page 181 note 2 Cf. Cornific . I. 5.8, Wyse , Speeches of Isaeus, pp. 180181, for the ‘captatio benivolentiae ab nostra persona’; Stephanus, ἠθιĸóν πρооιμιоνquale sit Ulpianusdocet ad Demosth.Olynth. I.(ad init), τó έν τν έξκι έτιоν κаι έπíκĸέ; è;θо έχоν ενоνν πоκľ τóν áκρоγèν κτι’.

page 181 note 3 On the analogy of the suggestion of MrDenniston in C.Q., 01 1929(ρκτικó=to mark a beginning).

page 181 note 4 Opuscula II., p. 97, 11. 7–8.

page 181 note 5 Viz. C. 36, λбγоμςλπоóĺςωо... τоîτκπρóωπоις κι τς τε πρλγμλóυν c.41, λειπоντς ς óκоπεîν ι τε πρоóκоτλ λι τоς óκо τεπρλγμλоν πρоóπоι τоîς Μλιоς оικειоι c. 45, πρ λγμινоι περι τς έιενθερις τоîς κιρоîςκιτоιςàλλоτς πóιν.

page 181 note 6 Attic Orators I., P.171.

page 182 note 1 Attic Orators, I., p.169.

page 182 note 2 Ibid., p.170.

page note 3 The other three passages in the De Lyeare c.8 ‘suitability’ c. 19; ‘faithful representation’ c. 24 ‘good impression˝ μέν γε λρχ κέχρτι, őπειρоςει πργμλτων κλι оúδμενоς εις ςικóτριоν ειоένλι. λιπιφέρει πνυθκŵς.

page 182 note 5 With this cf. perhaps c.33 κρаτιоτ ιέξέι κаίιρο;аνλνθώιоνπúоóμεν.

page 182 note 6 cf.especially c.22, where the regernce is to the effect on the heare's mental outlook. isocrates is like a military band; he makes you stick out your chest and think yourself ‘no end of a fellow.’ Cf.Isocrates, Evagoras, §73–75.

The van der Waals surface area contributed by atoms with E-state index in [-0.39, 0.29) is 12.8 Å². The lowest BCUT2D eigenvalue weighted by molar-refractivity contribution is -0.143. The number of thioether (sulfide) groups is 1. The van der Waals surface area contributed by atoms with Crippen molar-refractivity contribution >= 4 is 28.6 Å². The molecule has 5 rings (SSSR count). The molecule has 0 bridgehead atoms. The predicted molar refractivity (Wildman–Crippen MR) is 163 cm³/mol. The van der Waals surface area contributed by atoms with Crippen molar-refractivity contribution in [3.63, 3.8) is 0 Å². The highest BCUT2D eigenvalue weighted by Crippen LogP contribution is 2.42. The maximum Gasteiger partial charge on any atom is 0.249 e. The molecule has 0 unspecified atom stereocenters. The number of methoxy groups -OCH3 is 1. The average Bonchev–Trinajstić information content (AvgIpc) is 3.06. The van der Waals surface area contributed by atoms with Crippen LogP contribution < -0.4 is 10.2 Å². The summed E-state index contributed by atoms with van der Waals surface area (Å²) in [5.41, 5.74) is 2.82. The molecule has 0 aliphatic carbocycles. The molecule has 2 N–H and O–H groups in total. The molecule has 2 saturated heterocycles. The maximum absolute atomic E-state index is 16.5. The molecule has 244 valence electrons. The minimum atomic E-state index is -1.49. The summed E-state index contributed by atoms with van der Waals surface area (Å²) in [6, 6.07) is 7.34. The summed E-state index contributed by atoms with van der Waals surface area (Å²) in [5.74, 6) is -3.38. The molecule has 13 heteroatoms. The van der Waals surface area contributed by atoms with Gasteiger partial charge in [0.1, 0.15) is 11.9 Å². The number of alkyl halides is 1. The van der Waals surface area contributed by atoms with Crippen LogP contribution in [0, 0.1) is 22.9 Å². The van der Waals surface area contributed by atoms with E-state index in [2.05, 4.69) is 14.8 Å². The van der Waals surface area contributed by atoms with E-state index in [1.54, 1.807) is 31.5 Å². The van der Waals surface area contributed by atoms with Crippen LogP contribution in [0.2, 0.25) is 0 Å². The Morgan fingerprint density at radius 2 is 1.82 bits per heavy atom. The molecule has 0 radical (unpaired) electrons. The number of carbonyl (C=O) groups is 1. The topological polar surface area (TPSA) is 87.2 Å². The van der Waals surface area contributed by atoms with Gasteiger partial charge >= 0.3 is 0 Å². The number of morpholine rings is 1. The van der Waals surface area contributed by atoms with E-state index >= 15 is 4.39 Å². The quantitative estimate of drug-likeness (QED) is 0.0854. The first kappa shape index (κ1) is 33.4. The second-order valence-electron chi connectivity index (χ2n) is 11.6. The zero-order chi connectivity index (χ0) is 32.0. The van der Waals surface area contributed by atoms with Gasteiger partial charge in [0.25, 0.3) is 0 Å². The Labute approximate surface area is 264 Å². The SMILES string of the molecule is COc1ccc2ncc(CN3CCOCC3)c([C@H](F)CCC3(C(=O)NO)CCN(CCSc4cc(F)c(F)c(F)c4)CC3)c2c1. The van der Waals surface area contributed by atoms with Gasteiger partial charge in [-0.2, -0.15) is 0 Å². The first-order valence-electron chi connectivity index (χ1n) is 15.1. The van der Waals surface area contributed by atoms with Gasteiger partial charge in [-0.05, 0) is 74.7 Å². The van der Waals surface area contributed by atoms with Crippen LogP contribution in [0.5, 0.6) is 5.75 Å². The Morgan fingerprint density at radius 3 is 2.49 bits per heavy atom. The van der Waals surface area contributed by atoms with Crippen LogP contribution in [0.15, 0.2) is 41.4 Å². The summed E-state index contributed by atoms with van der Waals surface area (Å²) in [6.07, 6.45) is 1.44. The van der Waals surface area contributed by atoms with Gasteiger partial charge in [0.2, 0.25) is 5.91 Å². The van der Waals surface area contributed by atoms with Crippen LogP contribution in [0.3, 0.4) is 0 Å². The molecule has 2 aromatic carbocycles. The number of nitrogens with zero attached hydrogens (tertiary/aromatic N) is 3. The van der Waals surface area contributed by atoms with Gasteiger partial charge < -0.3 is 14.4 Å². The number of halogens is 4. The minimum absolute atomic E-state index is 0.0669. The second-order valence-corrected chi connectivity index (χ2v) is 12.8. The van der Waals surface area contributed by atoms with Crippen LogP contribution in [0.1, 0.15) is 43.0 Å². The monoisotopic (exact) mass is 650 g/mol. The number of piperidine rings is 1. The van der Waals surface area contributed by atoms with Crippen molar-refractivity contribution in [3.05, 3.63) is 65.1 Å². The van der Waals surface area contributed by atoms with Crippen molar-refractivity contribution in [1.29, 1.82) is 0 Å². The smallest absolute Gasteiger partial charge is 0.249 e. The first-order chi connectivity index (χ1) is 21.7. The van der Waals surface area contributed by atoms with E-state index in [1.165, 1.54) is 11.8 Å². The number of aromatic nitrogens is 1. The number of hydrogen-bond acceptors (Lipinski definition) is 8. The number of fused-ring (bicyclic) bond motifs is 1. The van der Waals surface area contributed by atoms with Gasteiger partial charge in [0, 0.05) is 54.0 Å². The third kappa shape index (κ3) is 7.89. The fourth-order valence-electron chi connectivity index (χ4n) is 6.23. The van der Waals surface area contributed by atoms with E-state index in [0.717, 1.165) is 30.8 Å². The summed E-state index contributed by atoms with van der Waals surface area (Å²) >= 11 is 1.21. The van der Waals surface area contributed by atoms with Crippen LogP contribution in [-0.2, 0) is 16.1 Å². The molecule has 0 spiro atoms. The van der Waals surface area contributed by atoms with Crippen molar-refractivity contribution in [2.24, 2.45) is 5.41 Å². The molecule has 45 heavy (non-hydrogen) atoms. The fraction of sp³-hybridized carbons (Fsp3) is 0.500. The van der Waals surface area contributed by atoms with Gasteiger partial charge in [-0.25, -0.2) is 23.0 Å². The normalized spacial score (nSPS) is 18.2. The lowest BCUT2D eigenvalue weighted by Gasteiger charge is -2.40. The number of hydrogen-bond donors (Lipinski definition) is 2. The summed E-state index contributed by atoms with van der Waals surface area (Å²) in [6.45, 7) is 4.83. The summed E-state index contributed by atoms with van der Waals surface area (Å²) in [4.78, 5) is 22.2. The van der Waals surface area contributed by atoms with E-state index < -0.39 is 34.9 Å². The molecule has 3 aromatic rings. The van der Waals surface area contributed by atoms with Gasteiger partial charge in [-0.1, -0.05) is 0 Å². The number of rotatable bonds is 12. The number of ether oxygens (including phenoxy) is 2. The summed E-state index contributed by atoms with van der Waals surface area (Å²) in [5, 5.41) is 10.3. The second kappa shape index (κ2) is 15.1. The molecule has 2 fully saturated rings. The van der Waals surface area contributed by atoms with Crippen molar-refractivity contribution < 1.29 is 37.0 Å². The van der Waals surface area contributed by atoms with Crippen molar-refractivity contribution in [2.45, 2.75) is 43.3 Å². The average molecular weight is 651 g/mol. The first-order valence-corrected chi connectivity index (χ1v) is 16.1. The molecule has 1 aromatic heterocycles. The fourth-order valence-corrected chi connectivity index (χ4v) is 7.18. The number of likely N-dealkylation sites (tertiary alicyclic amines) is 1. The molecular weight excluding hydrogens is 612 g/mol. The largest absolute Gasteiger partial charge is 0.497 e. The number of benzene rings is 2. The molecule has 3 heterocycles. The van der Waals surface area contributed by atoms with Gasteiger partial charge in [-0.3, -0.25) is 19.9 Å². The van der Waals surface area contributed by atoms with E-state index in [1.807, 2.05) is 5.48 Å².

page 182 note 7 Cf. Uhlig's note ap. Apollonius Dyscolus in Grammatici Graeci, Vol. II. (index).

page 183 note 1 Cf. Finke, p.21, ‘suavi ac moratae dictioni Lysianae.’.

page 183 note 2 Cf. ed. Schmid, pp.55, 74, 76, 83, 84–94, 102, 104, 111, 112, 117.

page 183 note 3 There remain in Aristides some passages to which these general statements are perhaps in applicable, viz. p. 93, 11. 9 sqq., and especially p.117, 11. 9 sqq., őτаν δέ τνбμа εξ ενúς τоû оνμγιμρоôντς όνμŋνς ε ìμ εì έψоιντо, оυνаκоιоúθ, νγγρаφικ ν έоτι ιбγоν оτ κаι ιбγоθоςέоντоς.

page 183 note 4 περì ιδεŵν (ed. Rabe ). B.V. περì θоνς, pp. 320322.

page 183 note 5 Cf. Anon. τεχνῄ ῤ;ῄτ. Spengel I. 444, ἐλνμντоι διῄγῄμа ῄθικν ῄ κаβаρú.

page 183 note 6 Progymeasm, Spengel III.489.

page 183 note 7 ėκ τŵν Аоγγινоν, NO.13. Spenger I., p.327, ῄθικόκς ιбιоς γìννετаι κаìà διáνо;аν, őτаν χρῄоτν χ πρς τà βειτìω ῤέπоνσаν. But ought we to make a distinction here between ιбγоς and ιέξι—‘discourse’ or ‘story’ as opposed to ‘style’?.

page 183 note 8 Progymn. περì μúθоυ (ed.Rabe ), p. 2, 11. 3–4.

page 183 note 9 Spengel III. 162.

page 183 note 10 Ibid. 177.

page 183 note 11 Aphthonius, l.c.

page 184 note 1 Vid. Ernesti, Lex. Tech. Graec. Rhet. s.v. ἢθоς ῄθικόν, ῄθκόìа πρσ ωπоπιа, and Lex. Tech. Lat. Rhet. S.v. ‘affection, ’ ‘affectus‘prosop-opoeia’.

page 184 note 2 Sopater , Progymn.(ed. Rabe ), p. 64, 11. 11–16.

page 184 note 3 Cf. Aphthonius, I.c.

page note 4 περì σχῄμàτων, Spengel III.21.

page 184 note 5 περì πιχερμλτωνSpengel I. 418.

page 184 note 6 περι τŵν τῄς διаνоаς σχλτων. pgr;ερι μετаθέσως, Spengel II. 52.

page 184 note 7 S. v. ὴθικóς

page 184 note 8 To cite merely a single instance. In the Scholia ad Pindar (ed. Drachmann) there are five references to ἦθος or ἠθικóς, viz. I 326. 8, II. 225. 24 II. 228. I, III. 146. 2, III. 274. 25, in all of which the meaning is ‘in character.’

page 184 note 9 Iudic. de Din., c. 7.

page 184 note 10 L.c., p.4, also suggested as an alternative by Blass.

page 184 note 11 Din. Oratt., p. xix.

page 185 note 1 Cf. Hermogenes' note on Dinarchus.